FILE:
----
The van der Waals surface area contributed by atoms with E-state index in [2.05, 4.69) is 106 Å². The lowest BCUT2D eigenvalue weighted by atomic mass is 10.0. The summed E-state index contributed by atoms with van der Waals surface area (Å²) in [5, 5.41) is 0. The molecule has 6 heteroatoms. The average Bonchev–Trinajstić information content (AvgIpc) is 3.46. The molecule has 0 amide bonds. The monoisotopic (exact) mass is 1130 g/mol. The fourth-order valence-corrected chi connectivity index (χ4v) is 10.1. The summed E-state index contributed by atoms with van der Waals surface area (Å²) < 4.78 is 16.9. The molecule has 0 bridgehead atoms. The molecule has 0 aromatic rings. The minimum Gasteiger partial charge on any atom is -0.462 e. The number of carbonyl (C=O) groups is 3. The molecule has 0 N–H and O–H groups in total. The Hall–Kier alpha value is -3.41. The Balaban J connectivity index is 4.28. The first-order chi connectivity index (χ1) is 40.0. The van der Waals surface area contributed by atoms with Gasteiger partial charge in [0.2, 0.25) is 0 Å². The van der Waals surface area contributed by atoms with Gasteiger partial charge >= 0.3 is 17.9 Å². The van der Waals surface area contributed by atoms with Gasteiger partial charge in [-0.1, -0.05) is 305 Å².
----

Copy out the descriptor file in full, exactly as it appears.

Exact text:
The van der Waals surface area contributed by atoms with E-state index in [2.05, 4.69) is 106 Å². The lowest BCUT2D eigenvalue weighted by atomic mass is 10.0. The summed E-state index contributed by atoms with van der Waals surface area (Å²) in [5, 5.41) is 0. The molecule has 6 heteroatoms. The average Bonchev–Trinajstić information content (AvgIpc) is 3.46. The molecule has 0 amide bonds. The monoisotopic (exact) mass is 1130 g/mol. The fourth-order valence-corrected chi connectivity index (χ4v) is 10.1. The summed E-state index contributed by atoms with van der Waals surface area (Å²) < 4.78 is 16.9. The molecule has 0 bridgehead atoms. The molecule has 0 aromatic rings. The minimum Gasteiger partial charge on any atom is -0.462 e. The number of carbonyl (C=O) groups is 3. The molecule has 0 N–H and O–H groups in total. The Hall–Kier alpha value is -3.41. The Balaban J connectivity index is 4.28. The first-order chi connectivity index (χ1) is 40.0. The van der Waals surface area contributed by atoms with Gasteiger partial charge in [0.2, 0.25) is 0 Å². The van der Waals surface area contributed by atoms with Gasteiger partial charge >= 0.3 is 17.9 Å². The van der Waals surface area contributed by atoms with Gasteiger partial charge in [-0.1, -0.05) is 305 Å².